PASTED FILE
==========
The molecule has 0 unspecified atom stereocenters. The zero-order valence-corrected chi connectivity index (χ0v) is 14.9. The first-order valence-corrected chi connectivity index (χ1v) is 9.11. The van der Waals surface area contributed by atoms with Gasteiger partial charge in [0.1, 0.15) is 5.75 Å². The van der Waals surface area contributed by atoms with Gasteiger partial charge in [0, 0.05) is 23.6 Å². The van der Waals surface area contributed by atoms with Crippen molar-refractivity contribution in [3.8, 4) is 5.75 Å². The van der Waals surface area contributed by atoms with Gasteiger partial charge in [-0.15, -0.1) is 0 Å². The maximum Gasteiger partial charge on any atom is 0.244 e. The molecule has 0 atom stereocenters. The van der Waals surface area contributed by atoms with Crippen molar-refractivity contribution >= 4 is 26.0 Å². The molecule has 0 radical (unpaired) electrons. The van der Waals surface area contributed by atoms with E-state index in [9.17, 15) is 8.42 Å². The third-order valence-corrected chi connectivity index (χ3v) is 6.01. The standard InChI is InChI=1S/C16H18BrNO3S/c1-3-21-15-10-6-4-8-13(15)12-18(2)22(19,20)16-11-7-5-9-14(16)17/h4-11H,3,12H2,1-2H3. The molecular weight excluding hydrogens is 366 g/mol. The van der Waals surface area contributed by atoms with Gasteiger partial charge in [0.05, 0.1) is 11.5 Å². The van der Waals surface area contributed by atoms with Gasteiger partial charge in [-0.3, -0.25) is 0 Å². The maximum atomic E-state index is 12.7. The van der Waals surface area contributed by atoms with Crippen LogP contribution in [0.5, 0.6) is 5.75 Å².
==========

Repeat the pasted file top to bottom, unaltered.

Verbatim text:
The molecule has 0 unspecified atom stereocenters. The zero-order valence-corrected chi connectivity index (χ0v) is 14.9. The first-order valence-corrected chi connectivity index (χ1v) is 9.11. The van der Waals surface area contributed by atoms with Gasteiger partial charge in [0.1, 0.15) is 5.75 Å². The van der Waals surface area contributed by atoms with Gasteiger partial charge in [0, 0.05) is 23.6 Å². The van der Waals surface area contributed by atoms with Crippen molar-refractivity contribution in [3.8, 4) is 5.75 Å². The van der Waals surface area contributed by atoms with Gasteiger partial charge in [-0.15, -0.1) is 0 Å². The maximum Gasteiger partial charge on any atom is 0.244 e. The molecule has 0 atom stereocenters. The van der Waals surface area contributed by atoms with Crippen molar-refractivity contribution >= 4 is 26.0 Å². The molecule has 0 radical (unpaired) electrons. The van der Waals surface area contributed by atoms with E-state index in [9.17, 15) is 8.42 Å². The third-order valence-corrected chi connectivity index (χ3v) is 6.01. The standard InChI is InChI=1S/C16H18BrNO3S/c1-3-21-15-10-6-4-8-13(15)12-18(2)22(19,20)16-11-7-5-9-14(16)17/h4-11H,3,12H2,1-2H3. The molecular weight excluding hydrogens is 366 g/mol. The van der Waals surface area contributed by atoms with Gasteiger partial charge in [0.05, 0.1) is 11.5 Å². The van der Waals surface area contributed by atoms with Gasteiger partial charge in [-0.3, -0.25) is 0 Å². The maximum atomic E-state index is 12.7. The van der Waals surface area contributed by atoms with Crippen LogP contribution in [0.5, 0.6) is 5.75 Å².